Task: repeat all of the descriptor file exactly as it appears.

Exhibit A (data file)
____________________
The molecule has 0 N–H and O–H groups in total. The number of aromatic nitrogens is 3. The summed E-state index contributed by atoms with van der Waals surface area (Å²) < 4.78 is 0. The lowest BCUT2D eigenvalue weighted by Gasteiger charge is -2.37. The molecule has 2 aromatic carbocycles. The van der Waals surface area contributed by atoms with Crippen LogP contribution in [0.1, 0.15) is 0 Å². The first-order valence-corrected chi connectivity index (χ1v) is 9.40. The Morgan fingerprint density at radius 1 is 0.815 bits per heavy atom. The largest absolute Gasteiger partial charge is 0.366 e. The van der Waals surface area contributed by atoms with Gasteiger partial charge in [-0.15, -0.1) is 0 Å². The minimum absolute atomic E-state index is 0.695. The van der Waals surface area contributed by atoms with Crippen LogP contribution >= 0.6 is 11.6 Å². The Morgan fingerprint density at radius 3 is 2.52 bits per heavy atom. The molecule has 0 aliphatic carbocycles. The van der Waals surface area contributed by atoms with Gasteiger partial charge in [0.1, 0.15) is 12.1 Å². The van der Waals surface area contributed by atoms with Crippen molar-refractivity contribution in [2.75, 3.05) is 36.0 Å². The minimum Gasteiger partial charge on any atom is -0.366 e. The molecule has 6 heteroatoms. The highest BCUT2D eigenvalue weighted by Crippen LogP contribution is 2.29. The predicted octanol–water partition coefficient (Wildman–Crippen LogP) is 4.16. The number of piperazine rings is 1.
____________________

The molecule has 0 N–H and O–H groups in total. The number of aromatic nitrogens is 3. The summed E-state index contributed by atoms with van der Waals surface area (Å²) < 4.78 is 0. The lowest BCUT2D eigenvalue weighted by Gasteiger charge is -2.37. The molecule has 2 aromatic carbocycles. The van der Waals surface area contributed by atoms with Crippen LogP contribution in [0.1, 0.15) is 0 Å². The first-order valence-corrected chi connectivity index (χ1v) is 9.40. The Morgan fingerprint density at radius 1 is 0.815 bits per heavy atom. The largest absolute Gasteiger partial charge is 0.366 e. The van der Waals surface area contributed by atoms with Gasteiger partial charge in [-0.15, -0.1) is 0 Å². The minimum absolute atomic E-state index is 0.695. The van der Waals surface area contributed by atoms with Crippen LogP contribution >= 0.6 is 11.6 Å². The Morgan fingerprint density at radius 3 is 2.52 bits per heavy atom. The molecule has 0 aliphatic carbocycles. The van der Waals surface area contributed by atoms with Gasteiger partial charge in [0.1, 0.15) is 12.1 Å². The van der Waals surface area contributed by atoms with Crippen molar-refractivity contribution in [2.75, 3.05) is 36.0 Å². The minimum Gasteiger partial charge on any atom is -0.366 e. The molecule has 6 heteroatoms. The highest BCUT2D eigenvalue weighted by Crippen LogP contribution is 2.29. The predicted octanol–water partition coefficient (Wildman–Crippen LogP) is 4.16. The number of piperazine rings is 1.